LogRhythm’s customizable content, such as playbooks for various use cases and threat scenarios, enables agencies to meet the deadlines laid out in the memorandum. With LogRhythm’s MDI Fabric — containing over 1,000 out-of-the-box correlation rules — necessary metadata is pulled from raw logs while maintaining the original, raw structure. Time normalization is performed upon log ingestion. Additionally, data is protected with a digital chain of custody, and playbooks are coupled with LogRhythm’s security operational maturity model to help federal agencies through the SOAR and UEBA processes.

How is LogRhythm assisting organizations in meeting OMB 21-31 requirements?

Before implementing the log management requirements in OMB 21-31, an organization should analyze its infrastructure to ensure alignment with the logging requirements. When evaluating your infrastructure for compatibility with OMB 21-31 logging requirements, LogRhythm provides cost-effective services in several programming languages, customizable automation, and prolonged guidance when navigating the tools.

Below are some ways LogRhythm’s capabilities help organizations meet the OMB 21-31 implementation deadline.

  • Basic centralized access: LogRhythm serves as an aggregator for all logs and events by quickly ingesting more than 550,000 MPE Rules to identify and extract meaningful information. Silent Log Source Detection is offered on an individual log source level to alert when data is no longer being sent, thus removing traps to detect data disruptions.
  • Logging orchestration, automation, and response: LogRhythm provides several out-of-the-box agencies that must implement automation and response (SOAR) capabilities and a security operations maturity model that assists in mapping out each step of the planning and implementation process within OMB 21-31.
  • Inspection of encrypted data: LogRhythm can ingest over 950 log source types to quickly and easily search and correlate any data point in the metadata. Raw logs, metadata, and total traffic are stored for easy data access.
  • All-in-one MDI offering: LogRhythm’s MDI solution classifies, parses, extracts, and contextually structures every log message. This automated process extracts all required logging data and provides deep intelligence into all out-of-the-box log sources.
  • Datalog validation: among other controls, LogRhythm leverages a cryptographic hash and compresses logs in a non-proprietary format to protect log integrity, providing tamper-proof validation should raw log data need to be restored. All data collected by the data processor is archived with the digital chain of custody. A raw log with limited metadata is written to the archive storage tier, and a raw log with all metadata is written to the indexed data tier.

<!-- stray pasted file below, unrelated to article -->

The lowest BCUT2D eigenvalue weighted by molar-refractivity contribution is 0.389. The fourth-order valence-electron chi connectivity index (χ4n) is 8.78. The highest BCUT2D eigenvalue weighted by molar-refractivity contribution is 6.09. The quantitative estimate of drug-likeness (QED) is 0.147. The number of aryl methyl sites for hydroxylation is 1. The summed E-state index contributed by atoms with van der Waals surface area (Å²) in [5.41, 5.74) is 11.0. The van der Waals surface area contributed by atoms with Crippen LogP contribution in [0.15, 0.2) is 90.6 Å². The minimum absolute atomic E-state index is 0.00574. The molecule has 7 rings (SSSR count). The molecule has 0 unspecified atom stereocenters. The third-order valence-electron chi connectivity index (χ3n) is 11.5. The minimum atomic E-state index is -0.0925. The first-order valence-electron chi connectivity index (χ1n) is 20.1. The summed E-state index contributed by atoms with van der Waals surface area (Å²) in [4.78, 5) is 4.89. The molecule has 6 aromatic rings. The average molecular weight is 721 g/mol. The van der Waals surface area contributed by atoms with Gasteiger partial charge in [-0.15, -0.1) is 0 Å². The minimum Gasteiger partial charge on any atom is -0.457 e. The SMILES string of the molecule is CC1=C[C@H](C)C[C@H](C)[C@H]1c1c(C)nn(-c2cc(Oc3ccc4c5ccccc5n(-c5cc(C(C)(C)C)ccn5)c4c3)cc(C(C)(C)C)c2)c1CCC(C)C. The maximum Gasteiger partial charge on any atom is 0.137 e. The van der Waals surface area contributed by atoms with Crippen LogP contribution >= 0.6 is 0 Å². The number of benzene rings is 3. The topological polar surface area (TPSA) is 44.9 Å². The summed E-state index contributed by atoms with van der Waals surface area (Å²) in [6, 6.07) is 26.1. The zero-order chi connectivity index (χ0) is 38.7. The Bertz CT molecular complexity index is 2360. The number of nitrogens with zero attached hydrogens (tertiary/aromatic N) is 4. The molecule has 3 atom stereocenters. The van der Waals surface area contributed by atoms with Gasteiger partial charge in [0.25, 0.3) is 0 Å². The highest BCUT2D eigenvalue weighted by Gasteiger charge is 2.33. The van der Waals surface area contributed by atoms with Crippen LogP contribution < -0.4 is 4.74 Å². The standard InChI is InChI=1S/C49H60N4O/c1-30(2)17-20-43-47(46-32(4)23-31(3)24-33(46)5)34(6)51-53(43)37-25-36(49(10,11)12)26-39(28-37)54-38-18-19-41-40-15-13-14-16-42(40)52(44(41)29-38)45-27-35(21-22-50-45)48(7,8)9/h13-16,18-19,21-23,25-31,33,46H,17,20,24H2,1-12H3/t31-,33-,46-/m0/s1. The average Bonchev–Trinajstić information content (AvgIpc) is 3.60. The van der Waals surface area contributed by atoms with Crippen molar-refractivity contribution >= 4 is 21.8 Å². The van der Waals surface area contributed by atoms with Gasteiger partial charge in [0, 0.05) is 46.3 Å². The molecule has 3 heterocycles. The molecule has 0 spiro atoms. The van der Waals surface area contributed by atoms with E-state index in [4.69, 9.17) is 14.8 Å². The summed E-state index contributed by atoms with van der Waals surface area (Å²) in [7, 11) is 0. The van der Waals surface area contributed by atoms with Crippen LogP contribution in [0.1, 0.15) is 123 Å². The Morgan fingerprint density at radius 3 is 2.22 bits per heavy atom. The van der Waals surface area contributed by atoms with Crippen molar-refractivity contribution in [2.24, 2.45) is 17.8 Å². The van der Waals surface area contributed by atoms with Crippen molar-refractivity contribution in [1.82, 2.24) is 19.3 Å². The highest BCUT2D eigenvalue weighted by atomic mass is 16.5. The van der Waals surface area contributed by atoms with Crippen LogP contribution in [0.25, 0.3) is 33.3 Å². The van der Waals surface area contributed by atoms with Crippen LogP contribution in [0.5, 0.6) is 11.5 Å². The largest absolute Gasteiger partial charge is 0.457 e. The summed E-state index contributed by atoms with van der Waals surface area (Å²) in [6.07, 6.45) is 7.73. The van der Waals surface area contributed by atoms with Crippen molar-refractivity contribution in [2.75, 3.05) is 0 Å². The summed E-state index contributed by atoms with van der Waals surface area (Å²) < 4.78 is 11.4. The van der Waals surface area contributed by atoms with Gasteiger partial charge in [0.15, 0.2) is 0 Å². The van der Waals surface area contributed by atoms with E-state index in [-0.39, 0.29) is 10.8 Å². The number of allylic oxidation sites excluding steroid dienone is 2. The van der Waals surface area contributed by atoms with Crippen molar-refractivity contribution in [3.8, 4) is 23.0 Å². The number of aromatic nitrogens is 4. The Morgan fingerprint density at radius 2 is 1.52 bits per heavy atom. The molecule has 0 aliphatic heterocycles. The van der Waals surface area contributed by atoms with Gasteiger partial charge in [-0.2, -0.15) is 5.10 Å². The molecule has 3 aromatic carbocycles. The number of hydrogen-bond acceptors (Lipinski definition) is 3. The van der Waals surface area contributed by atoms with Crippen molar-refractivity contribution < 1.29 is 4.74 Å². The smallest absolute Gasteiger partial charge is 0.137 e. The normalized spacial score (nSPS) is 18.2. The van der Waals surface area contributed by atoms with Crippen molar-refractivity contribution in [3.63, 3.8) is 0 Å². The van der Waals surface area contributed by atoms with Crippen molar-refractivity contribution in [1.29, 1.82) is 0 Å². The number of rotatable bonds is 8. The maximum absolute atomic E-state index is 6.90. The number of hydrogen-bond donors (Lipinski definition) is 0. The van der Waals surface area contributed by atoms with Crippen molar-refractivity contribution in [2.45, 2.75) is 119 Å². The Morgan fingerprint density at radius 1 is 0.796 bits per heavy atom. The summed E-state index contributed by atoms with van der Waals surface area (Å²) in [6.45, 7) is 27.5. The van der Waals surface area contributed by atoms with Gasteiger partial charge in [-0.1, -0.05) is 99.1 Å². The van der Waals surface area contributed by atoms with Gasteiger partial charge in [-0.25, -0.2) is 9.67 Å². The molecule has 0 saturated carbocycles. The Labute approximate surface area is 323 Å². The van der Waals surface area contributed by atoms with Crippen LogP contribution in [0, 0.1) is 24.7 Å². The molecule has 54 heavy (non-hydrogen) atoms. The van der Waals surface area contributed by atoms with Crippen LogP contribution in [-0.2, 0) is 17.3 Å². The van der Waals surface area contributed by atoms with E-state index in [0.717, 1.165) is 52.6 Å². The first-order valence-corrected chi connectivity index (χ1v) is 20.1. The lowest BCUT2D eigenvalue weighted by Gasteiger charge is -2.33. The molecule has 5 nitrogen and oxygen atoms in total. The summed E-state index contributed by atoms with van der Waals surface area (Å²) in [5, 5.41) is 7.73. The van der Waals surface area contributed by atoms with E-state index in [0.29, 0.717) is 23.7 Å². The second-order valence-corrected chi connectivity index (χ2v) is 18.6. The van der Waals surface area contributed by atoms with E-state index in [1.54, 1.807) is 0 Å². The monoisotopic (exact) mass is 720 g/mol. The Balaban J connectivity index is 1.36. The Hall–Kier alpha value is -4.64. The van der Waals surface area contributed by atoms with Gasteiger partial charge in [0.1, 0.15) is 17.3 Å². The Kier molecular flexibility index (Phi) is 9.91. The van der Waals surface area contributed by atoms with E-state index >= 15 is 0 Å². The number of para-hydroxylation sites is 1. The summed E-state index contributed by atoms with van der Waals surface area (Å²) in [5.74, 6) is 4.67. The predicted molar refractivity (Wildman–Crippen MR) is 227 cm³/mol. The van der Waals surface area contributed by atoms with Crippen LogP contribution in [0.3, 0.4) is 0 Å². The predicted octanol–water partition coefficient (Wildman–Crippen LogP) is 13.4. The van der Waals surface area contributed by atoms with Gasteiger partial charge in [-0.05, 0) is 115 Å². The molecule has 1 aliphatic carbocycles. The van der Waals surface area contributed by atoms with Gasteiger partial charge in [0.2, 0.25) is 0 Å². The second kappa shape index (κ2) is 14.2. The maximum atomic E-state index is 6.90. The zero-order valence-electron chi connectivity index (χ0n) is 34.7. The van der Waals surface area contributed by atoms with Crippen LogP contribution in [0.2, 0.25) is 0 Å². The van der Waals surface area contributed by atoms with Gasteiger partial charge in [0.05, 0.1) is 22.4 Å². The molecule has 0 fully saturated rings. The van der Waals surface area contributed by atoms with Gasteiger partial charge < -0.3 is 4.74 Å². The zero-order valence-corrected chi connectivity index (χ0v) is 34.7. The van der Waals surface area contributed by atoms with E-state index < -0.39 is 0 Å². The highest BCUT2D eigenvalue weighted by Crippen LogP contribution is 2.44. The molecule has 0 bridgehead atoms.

• Datalog storage capabilities: unlike its competitors, LogRhythm offers different timelines for data log storage. By scaling different system parts, LogRhythm can support different amounts of active storage and archive depending on a customer’s need.
  • Application container security, operations, and management: LogRhythm centralizes access to the raw logs and metadata of container logs and events that have been directly sent. LogRhythm’s Analyst Workflow and AI Engine allow analysts to establish normal baselines from the centralized data quickly.
  • User behavior monitoring: LogRhythm’s Security Operation Maturity Model streamlines the finalization and implementation of User Behavior Monitoring per OMB 21-31 guidelines. Each step is carefully planned, managed, and implemented with a clear history of how each use case has been placed live into the production environment. It leverages machine learning and artificial intelligence techniques to detect anomalous user actions and help combat advanced threats.
  • Log event forwarding: LogRhythm accomplishes real-time collection by leveraging agent-based and agentless log collection architecture. LogRhythm’s agents provide local, agent-based, or remote, agentless machine data collection (log messages, security events, and flow data).